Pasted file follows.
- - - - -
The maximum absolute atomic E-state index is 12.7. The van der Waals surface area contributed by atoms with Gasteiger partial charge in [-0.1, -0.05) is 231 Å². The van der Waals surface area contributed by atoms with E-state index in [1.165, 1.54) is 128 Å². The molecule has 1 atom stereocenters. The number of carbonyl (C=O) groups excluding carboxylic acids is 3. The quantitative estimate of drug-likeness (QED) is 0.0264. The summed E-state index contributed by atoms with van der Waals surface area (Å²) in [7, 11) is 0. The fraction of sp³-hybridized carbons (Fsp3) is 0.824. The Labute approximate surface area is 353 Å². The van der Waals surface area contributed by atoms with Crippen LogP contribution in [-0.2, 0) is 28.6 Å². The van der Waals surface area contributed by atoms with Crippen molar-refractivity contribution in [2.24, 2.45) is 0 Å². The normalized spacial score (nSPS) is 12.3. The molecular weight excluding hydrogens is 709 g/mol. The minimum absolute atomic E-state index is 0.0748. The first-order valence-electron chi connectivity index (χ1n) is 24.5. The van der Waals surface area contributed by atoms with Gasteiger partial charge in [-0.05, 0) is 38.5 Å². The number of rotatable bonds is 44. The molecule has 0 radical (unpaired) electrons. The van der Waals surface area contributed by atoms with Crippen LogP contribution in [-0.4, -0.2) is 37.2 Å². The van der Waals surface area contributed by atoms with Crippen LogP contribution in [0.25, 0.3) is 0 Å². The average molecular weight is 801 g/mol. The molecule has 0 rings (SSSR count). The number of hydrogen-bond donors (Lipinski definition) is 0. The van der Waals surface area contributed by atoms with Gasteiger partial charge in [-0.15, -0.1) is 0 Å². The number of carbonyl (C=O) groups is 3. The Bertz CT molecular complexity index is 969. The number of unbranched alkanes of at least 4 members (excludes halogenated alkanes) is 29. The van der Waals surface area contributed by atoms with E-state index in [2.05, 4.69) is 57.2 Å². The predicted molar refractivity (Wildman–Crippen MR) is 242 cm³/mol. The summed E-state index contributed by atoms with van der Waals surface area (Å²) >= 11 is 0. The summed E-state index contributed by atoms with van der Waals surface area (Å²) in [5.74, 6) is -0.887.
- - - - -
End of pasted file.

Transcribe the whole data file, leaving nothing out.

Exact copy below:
The maximum absolute atomic E-state index is 12.7. The van der Waals surface area contributed by atoms with Gasteiger partial charge in [-0.1, -0.05) is 231 Å². The van der Waals surface area contributed by atoms with E-state index in [1.165, 1.54) is 128 Å². The molecule has 1 atom stereocenters. The number of carbonyl (C=O) groups excluding carboxylic acids is 3. The quantitative estimate of drug-likeness (QED) is 0.0264. The summed E-state index contributed by atoms with van der Waals surface area (Å²) in [7, 11) is 0. The fraction of sp³-hybridized carbons (Fsp3) is 0.824. The Labute approximate surface area is 353 Å². The van der Waals surface area contributed by atoms with Crippen LogP contribution in [-0.2, 0) is 28.6 Å². The van der Waals surface area contributed by atoms with Crippen molar-refractivity contribution in [2.24, 2.45) is 0 Å². The normalized spacial score (nSPS) is 12.3. The molecular weight excluding hydrogens is 709 g/mol. The minimum absolute atomic E-state index is 0.0748. The first-order valence-electron chi connectivity index (χ1n) is 24.5. The van der Waals surface area contributed by atoms with Gasteiger partial charge in [-0.05, 0) is 38.5 Å². The number of rotatable bonds is 44. The molecule has 0 radical (unpaired) electrons. The van der Waals surface area contributed by atoms with Crippen LogP contribution in [-0.4, -0.2) is 37.2 Å². The van der Waals surface area contributed by atoms with Crippen LogP contribution in [0.25, 0.3) is 0 Å². The average molecular weight is 801 g/mol. The molecule has 0 rings (SSSR count). The number of hydrogen-bond donors (Lipinski definition) is 0. The van der Waals surface area contributed by atoms with Gasteiger partial charge in [-0.15, -0.1) is 0 Å². The number of carbonyl (C=O) groups is 3. The Bertz CT molecular complexity index is 969. The number of unbranched alkanes of at least 4 members (excludes halogenated alkanes) is 29. The van der Waals surface area contributed by atoms with E-state index in [2.05, 4.69) is 57.2 Å². The predicted molar refractivity (Wildman–Crippen MR) is 242 cm³/mol. The summed E-state index contributed by atoms with van der Waals surface area (Å²) >= 11 is 0. The summed E-state index contributed by atoms with van der Waals surface area (Å²) in [5.74, 6) is -0.887.